Aquatic vegetation types vary with the water type and quality. Generally speaking, they will do well in young parks where there are many opportunities, with new water conditions and usually a good water quality. During the first few years its development may be spectacular but, as the park ages, restrictions on water plants will often arise.
Many people are familiar with the rich young vegetation of Ceratophyllum, Elodea, Potamogeton, Nymphoides peltata, Butomus umbellatus, Scirpus and Typha. In the long run, they are strongly reduced by increasing shade on the water, degradation of banks through erosion, increasing quantities of mud,, strong development of thread algae caused by eutrophic water, and a generally decreasing water quality. As the park grows older, one is confronted with these developments. Nymphoides peltata will no longer grow in muddy water bottoms. Embankments with Caltha palustris and Senecio paludosus that are in decline, as a result of increasing shade, may be replaced with more shade-tolerant species, such as Filipendula ulmaria, Angelica sylvestris and Lysimachia vulgaris.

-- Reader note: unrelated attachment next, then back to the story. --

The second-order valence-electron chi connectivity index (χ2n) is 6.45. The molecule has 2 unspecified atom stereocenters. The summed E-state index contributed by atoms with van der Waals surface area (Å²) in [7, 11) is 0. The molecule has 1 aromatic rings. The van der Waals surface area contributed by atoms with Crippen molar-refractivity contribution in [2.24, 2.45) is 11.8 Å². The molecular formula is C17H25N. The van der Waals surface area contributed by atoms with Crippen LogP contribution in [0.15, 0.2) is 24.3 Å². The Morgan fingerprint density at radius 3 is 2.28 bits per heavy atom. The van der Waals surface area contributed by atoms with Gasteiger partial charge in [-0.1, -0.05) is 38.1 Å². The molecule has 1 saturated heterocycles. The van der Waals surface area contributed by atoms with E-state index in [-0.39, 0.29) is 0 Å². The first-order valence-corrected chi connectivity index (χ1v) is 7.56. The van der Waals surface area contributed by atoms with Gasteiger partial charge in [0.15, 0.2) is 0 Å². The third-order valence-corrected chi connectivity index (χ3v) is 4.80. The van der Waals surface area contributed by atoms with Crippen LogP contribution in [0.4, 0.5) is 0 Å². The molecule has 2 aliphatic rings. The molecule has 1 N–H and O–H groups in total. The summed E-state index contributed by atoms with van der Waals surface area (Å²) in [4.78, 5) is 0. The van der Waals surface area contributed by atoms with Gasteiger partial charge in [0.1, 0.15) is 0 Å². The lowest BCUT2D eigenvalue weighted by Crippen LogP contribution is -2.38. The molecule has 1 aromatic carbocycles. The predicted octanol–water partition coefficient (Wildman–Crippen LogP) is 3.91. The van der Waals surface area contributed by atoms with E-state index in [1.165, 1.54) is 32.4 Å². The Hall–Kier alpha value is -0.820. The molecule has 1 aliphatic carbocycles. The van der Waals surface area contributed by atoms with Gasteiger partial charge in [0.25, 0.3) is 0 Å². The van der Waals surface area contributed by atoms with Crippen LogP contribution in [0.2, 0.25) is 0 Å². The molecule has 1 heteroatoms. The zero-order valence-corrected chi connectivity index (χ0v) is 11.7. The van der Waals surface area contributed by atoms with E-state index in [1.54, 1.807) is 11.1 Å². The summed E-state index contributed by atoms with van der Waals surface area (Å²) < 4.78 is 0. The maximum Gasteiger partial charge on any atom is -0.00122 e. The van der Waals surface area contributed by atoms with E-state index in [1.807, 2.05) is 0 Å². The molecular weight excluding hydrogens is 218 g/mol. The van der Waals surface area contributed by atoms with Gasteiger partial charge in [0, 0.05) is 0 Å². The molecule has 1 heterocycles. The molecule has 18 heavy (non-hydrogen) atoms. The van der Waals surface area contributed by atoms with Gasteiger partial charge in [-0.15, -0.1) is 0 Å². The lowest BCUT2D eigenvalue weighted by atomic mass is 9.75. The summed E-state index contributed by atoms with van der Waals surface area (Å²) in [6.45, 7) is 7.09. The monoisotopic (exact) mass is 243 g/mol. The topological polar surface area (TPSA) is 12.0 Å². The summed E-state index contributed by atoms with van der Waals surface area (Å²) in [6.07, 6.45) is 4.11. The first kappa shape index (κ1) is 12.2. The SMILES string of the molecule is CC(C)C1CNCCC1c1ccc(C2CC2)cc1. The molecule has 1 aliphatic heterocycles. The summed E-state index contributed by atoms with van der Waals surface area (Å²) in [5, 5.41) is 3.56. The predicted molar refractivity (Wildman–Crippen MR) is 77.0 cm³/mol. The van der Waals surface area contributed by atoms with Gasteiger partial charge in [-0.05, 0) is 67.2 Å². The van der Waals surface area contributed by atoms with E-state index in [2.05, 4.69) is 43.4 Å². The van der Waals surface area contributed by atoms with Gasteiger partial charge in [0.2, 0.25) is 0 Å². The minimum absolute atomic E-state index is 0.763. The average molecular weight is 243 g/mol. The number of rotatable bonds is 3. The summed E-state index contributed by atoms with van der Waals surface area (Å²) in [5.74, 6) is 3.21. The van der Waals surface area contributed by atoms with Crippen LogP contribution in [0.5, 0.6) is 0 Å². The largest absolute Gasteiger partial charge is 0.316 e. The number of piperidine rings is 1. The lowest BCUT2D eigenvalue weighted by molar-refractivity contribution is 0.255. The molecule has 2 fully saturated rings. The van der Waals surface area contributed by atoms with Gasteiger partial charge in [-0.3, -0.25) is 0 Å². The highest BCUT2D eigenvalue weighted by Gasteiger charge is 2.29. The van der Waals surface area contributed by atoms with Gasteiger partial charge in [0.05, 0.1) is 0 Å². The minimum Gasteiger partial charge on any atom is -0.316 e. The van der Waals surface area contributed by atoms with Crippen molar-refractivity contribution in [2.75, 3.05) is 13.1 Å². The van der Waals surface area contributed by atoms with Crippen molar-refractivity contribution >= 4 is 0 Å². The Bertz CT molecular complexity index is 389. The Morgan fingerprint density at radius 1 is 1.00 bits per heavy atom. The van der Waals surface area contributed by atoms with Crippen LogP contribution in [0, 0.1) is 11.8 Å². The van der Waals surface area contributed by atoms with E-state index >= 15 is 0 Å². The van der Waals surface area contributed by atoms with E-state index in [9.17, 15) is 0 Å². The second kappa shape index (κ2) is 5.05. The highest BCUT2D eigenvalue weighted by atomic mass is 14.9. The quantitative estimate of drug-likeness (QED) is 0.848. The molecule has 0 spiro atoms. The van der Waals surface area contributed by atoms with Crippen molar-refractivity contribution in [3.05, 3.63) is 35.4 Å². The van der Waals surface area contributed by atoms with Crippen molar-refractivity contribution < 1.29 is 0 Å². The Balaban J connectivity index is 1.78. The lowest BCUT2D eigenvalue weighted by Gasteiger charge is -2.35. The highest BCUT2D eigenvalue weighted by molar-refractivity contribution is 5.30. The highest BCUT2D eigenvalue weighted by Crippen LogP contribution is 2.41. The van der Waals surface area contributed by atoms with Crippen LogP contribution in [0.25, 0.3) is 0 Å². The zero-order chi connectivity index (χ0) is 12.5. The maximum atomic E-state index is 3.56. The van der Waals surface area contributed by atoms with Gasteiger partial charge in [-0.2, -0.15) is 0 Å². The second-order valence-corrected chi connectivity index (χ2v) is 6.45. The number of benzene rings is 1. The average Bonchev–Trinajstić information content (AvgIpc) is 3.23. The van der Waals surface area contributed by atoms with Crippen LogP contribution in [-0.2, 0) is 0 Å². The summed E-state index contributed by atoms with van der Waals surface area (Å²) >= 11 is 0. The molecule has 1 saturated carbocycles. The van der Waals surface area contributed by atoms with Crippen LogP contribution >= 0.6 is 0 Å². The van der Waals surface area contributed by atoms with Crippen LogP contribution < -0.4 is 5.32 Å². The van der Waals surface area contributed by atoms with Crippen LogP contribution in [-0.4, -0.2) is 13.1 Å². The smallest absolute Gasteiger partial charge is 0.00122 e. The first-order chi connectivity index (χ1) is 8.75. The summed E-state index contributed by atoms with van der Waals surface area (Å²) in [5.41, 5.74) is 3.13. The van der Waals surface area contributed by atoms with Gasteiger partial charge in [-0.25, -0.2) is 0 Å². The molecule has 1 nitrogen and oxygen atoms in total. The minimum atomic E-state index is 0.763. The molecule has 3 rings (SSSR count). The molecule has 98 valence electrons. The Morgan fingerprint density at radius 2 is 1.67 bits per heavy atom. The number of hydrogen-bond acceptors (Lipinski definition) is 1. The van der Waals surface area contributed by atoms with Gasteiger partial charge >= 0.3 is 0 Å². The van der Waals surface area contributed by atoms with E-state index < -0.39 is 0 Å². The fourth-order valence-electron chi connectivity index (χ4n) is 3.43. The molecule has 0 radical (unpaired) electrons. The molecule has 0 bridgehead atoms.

By reconstructing shallow banks using underwater reinforcements, one may create new opportunities. Generally speaking, the bottom of water bodies are held together by the roots of emergent species such as Typha, Butomus and Phragmites. Where they are not present, the bottom of water bodies erode, with shallow spots becoming deeper again. One can raise them with mud produced by erosion and decayed waterplants from elsewhere in the park. The phenomena of now rich and then poor years of Lemna, Spirodella and Azolla, the increase or decrease of species such as Ranunculus, Nymphaea and Nuphar are hard to explain. They may be connected to climatic factors, which seem to influence water habitats more strongly than others.